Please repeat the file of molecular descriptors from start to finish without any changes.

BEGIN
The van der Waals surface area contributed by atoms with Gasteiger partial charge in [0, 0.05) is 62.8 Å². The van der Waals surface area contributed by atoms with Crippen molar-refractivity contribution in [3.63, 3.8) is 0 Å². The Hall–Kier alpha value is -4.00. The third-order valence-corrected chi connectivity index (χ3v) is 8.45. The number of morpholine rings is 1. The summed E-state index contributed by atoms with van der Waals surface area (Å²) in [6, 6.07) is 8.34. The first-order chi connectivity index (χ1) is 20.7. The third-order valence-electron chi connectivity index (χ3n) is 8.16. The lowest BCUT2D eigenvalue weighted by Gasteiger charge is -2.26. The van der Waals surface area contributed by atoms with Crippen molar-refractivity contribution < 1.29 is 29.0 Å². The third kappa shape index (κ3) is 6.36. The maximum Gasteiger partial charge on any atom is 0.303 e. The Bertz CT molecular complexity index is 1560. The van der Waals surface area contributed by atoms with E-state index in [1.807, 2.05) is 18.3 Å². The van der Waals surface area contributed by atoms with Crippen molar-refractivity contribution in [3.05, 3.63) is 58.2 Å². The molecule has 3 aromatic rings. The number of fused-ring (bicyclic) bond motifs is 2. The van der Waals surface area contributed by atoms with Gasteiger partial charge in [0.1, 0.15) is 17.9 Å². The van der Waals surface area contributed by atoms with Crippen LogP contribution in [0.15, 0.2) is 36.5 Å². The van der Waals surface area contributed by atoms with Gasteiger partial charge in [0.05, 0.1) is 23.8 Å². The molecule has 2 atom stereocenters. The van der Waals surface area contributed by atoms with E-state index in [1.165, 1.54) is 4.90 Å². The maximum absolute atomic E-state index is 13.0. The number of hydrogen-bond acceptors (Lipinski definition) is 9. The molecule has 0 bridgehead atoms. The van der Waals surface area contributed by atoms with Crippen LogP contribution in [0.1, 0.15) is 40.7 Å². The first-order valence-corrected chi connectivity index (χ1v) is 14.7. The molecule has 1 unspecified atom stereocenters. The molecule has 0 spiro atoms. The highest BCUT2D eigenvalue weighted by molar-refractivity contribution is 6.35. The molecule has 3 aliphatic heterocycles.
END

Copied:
The van der Waals surface area contributed by atoms with Gasteiger partial charge in [0, 0.05) is 62.8 Å². The van der Waals surface area contributed by atoms with Crippen molar-refractivity contribution in [3.63, 3.8) is 0 Å². The Hall–Kier alpha value is -4.00. The third-order valence-corrected chi connectivity index (χ3v) is 8.45. The number of morpholine rings is 1. The summed E-state index contributed by atoms with van der Waals surface area (Å²) in [6, 6.07) is 8.34. The first-order chi connectivity index (χ1) is 20.7. The third-order valence-electron chi connectivity index (χ3n) is 8.16. The lowest BCUT2D eigenvalue weighted by Gasteiger charge is -2.26. The van der Waals surface area contributed by atoms with Crippen molar-refractivity contribution < 1.29 is 29.0 Å². The third kappa shape index (κ3) is 6.36. The maximum Gasteiger partial charge on any atom is 0.303 e. The Bertz CT molecular complexity index is 1560. The van der Waals surface area contributed by atoms with E-state index in [1.807, 2.05) is 18.3 Å². The van der Waals surface area contributed by atoms with Crippen molar-refractivity contribution in [3.05, 3.63) is 58.2 Å². The molecule has 3 aromatic rings. The number of fused-ring (bicyclic) bond motifs is 2. The van der Waals surface area contributed by atoms with Gasteiger partial charge in [0.1, 0.15) is 17.9 Å². The van der Waals surface area contributed by atoms with Crippen LogP contribution in [0.15, 0.2) is 36.5 Å². The van der Waals surface area contributed by atoms with Gasteiger partial charge in [0.05, 0.1) is 23.8 Å². The molecule has 2 atom stereocenters. The van der Waals surface area contributed by atoms with E-state index in [1.165, 1.54) is 4.90 Å². The maximum absolute atomic E-state index is 13.0. The number of hydrogen-bond acceptors (Lipinski definition) is 9. The molecule has 0 bridgehead atoms. The van der Waals surface area contributed by atoms with Crippen LogP contribution in [0.1, 0.15) is 40.7 Å². The first-order valence-corrected chi connectivity index (χ1v) is 14.7. The molecule has 1 unspecified atom stereocenters. The molecule has 0 spiro atoms. The highest BCUT2D eigenvalue weighted by molar-refractivity contribution is 6.35. The molecule has 3 aliphatic heterocycles.